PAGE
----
Surprise! You’re Snacking All Wrong
Mistake #1: Not Accounting for Taste
If you’re going to eat something, make sure it tastes good! (We’re talking to you, bland rice cakes). “When you choose a snack that isn't delicious you are more likely to keep snacking or go back to get something else sooner,” explains Ashley Koff, RD, CEO of The Better Nutrition Program. And that’s no good for your waistline.
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Mistake #2: Eating at the Wrong Time
We know you’ve got places to go and shows to watch but combining those things with a snack could lead to excess pounds. “When you eat while doing simultaneous activities, you may end of taking in a lot more calories than you planned—plus you may not even enjoy the food you’re eating,” explains Bonnie Taub-Dix, RDN, author of Read It Before You Eat It - Taking You from Label to Table. “Set aside time for an evening snack, for example, and pay attention to the taste, texture and temperature of the food. Instead of watching TV, try closing your eyes when you eat to making the most of your snacking experience.”
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Mistake #3: Giving Yourself an All-Access Pass
“All too often I see offices with big displays of snacks, countertops with clear containers filled with foods to munch on and pantries stocked with things to grab,” laments Samantha Cassetty, MS, RD, nutritionist in New York City. Those bins filled with cereal, granola, chips and cookies spell nothing but trouble. “These visual cues can override our hunger cues, prompting us to eat when we aren’t even hungry. I’m not saying you need to clear the cabinets, but try to keep snacks out of sight—on a higher shelf, for instance. That will turn off your auto-pilot snacking habit and encourage you to check in with your hunger signals before grabbing something to eat.”
Mistake #4: Missing One of the Fab Four
Having the right mix of four nutrients in your snack not only means you’re nourishing your body but also means you’ll stay fuller for a longer period of time and get a great energy boost. “An ideal snack has healthy fats, protein, carbohydrates and fiber,” explains Mitzi Dulan, RD, CSSD. Skip snacks that won’t satisfy your appetite like chips—which research shows is one of the most popular snacks in North America. Instead opt for cottage cheese and a piece of fruit, Greek yogurt with some sliced almonds and fresh berries or 1/2 of a tuna salad sandwich on whole wheat bread.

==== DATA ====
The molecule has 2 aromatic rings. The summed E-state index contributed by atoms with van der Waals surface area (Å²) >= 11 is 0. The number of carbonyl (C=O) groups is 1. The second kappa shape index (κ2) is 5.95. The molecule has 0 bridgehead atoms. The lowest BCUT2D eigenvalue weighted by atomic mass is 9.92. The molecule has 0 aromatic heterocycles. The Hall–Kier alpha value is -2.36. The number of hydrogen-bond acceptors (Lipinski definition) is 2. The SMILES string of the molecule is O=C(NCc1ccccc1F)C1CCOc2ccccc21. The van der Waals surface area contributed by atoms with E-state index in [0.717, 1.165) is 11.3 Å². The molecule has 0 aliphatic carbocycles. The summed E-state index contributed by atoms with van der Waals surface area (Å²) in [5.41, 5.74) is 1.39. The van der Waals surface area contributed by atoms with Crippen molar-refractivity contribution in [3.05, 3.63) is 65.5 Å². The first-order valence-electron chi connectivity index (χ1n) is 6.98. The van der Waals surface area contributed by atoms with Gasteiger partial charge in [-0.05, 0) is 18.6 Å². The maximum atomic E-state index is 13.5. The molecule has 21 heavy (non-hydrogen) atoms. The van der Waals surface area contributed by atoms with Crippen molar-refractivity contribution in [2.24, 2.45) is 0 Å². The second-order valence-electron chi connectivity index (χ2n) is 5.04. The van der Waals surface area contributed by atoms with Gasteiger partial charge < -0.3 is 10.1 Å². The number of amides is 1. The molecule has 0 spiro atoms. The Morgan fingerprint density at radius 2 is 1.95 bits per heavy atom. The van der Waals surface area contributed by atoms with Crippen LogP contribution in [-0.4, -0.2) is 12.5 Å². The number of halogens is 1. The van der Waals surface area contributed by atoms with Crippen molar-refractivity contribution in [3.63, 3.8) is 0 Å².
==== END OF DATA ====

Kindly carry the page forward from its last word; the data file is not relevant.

Mistake #5: Not Counting Calories
“Some people grab ‘a little something’ to tide them over to the next meal without realizing that certain snacks could have more calories than a meal itself,” says Bonnie Taub-Dix, RDN, author of Read It Before You Eat It - Taking You from Label to Table. A big bag of chips could set you back several hundred calories. Pay attention to nutritional information on packaging and watch the portions on homemade snacks so they’re not the size of an actual meal.
Mistake #6: Snacking as a Meal Replacement
“I have found that some people are snacking non-stop and don’t really eat true meals,” says Mitzi Dulan, RD, CSSD. In fact, a Nielsen report showed that 41 percent of North Americans ate snacks instead of dinner at least once in the past month. “I recommend eating three meals a day and you can have one to two snacks,” says Dulan. “Make sure you are eating real meals most of the time. It’s more satisfying and substantial.”
Mistake #7: Setting a Poor Example for Your Kids
“Kids are reaching for cookies, chips and other treats more than in previous generations,” says Samantha Cassetty, MS, RD, nutritionist in New York City. The result: They consumer fewer healthy foods because they’re filling up on everything else. “If your kids are snackers, make sure to provide balanced options that will nourish their bodies,” says Cassetty, who recommends hummus with veggie dippers and whole grain crackers, a cheese stick and piece of fruit, plain yogurt with fruit and nuts or a boiled egg with some sliced peppers.
Also see: Dietitian-Approved Snacks